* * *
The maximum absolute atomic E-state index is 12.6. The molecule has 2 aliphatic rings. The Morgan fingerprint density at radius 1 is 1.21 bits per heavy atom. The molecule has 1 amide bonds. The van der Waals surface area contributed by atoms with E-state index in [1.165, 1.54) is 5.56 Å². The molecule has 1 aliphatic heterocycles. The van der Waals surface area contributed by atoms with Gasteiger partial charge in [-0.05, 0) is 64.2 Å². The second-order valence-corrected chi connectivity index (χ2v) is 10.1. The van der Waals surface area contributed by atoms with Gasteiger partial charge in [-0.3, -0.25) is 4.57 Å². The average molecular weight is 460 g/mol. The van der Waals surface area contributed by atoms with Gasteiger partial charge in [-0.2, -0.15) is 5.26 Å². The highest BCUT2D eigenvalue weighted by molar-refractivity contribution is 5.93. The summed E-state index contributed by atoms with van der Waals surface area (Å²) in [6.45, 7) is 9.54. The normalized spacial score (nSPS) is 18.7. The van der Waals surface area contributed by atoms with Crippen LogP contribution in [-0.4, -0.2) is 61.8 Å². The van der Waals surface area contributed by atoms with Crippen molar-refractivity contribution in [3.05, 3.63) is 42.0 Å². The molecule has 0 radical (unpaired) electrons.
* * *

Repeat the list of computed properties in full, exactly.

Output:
The maximum absolute atomic E-state index is 12.6. The molecule has 2 aliphatic rings. The Morgan fingerprint density at radius 1 is 1.21 bits per heavy atom. The molecule has 1 amide bonds. The van der Waals surface area contributed by atoms with E-state index in [1.165, 1.54) is 5.56 Å². The molecule has 1 aliphatic heterocycles. The van der Waals surface area contributed by atoms with Gasteiger partial charge in [-0.05, 0) is 64.2 Å². The second-order valence-corrected chi connectivity index (χ2v) is 10.1. The van der Waals surface area contributed by atoms with Gasteiger partial charge in [-0.3, -0.25) is 4.57 Å². The average molecular weight is 460 g/mol. The van der Waals surface area contributed by atoms with Gasteiger partial charge in [-0.2, -0.15) is 5.26 Å². The highest BCUT2D eigenvalue weighted by molar-refractivity contribution is 5.93. The summed E-state index contributed by atoms with van der Waals surface area (Å²) in [6.45, 7) is 9.54. The normalized spacial score (nSPS) is 18.7. The van der Waals surface area contributed by atoms with Crippen LogP contribution in [-0.4, -0.2) is 61.8 Å². The van der Waals surface area contributed by atoms with Crippen molar-refractivity contribution in [3.05, 3.63) is 42.0 Å². The molecule has 0 radical (unpaired) electrons.